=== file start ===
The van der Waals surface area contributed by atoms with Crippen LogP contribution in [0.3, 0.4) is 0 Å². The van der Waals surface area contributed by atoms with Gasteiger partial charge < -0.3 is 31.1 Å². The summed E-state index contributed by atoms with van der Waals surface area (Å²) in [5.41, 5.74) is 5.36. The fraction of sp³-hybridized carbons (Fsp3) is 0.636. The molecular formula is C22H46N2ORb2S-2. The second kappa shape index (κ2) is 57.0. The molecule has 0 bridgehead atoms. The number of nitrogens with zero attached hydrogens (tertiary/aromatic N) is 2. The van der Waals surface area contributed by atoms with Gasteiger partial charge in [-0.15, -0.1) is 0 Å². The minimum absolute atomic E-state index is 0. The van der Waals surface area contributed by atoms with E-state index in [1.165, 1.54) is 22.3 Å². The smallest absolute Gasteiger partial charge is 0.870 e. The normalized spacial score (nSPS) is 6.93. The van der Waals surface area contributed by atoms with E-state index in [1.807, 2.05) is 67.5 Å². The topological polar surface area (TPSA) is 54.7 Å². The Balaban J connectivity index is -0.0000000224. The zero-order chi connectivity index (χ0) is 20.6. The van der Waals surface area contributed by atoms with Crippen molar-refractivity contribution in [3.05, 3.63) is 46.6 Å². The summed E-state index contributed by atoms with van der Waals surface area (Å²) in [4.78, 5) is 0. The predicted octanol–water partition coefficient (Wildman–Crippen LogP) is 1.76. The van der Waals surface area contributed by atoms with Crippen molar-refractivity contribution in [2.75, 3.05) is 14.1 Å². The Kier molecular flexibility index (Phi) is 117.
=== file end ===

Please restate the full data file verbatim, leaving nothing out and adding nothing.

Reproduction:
The van der Waals surface area contributed by atoms with Crippen LogP contribution in [0.3, 0.4) is 0 Å². The van der Waals surface area contributed by atoms with Gasteiger partial charge < -0.3 is 31.1 Å². The summed E-state index contributed by atoms with van der Waals surface area (Å²) in [5.41, 5.74) is 5.36. The fraction of sp³-hybridized carbons (Fsp3) is 0.636. The molecular formula is C22H46N2ORb2S-2. The second kappa shape index (κ2) is 57.0. The molecule has 0 bridgehead atoms. The number of nitrogens with zero attached hydrogens (tertiary/aromatic N) is 2. The van der Waals surface area contributed by atoms with Gasteiger partial charge in [-0.15, -0.1) is 0 Å². The minimum absolute atomic E-state index is 0. The van der Waals surface area contributed by atoms with E-state index in [1.165, 1.54) is 22.3 Å². The smallest absolute Gasteiger partial charge is 0.870 e. The normalized spacial score (nSPS) is 6.93. The van der Waals surface area contributed by atoms with E-state index in [1.807, 2.05) is 67.5 Å². The topological polar surface area (TPSA) is 54.7 Å². The Balaban J connectivity index is -0.0000000224. The zero-order chi connectivity index (χ0) is 20.6. The van der Waals surface area contributed by atoms with Crippen molar-refractivity contribution in [3.05, 3.63) is 46.6 Å². The summed E-state index contributed by atoms with van der Waals surface area (Å²) in [4.78, 5) is 0. The predicted octanol–water partition coefficient (Wildman–Crippen LogP) is 1.76. The van der Waals surface area contributed by atoms with Crippen molar-refractivity contribution in [2.75, 3.05) is 14.1 Å². The Kier molecular flexibility index (Phi) is 117.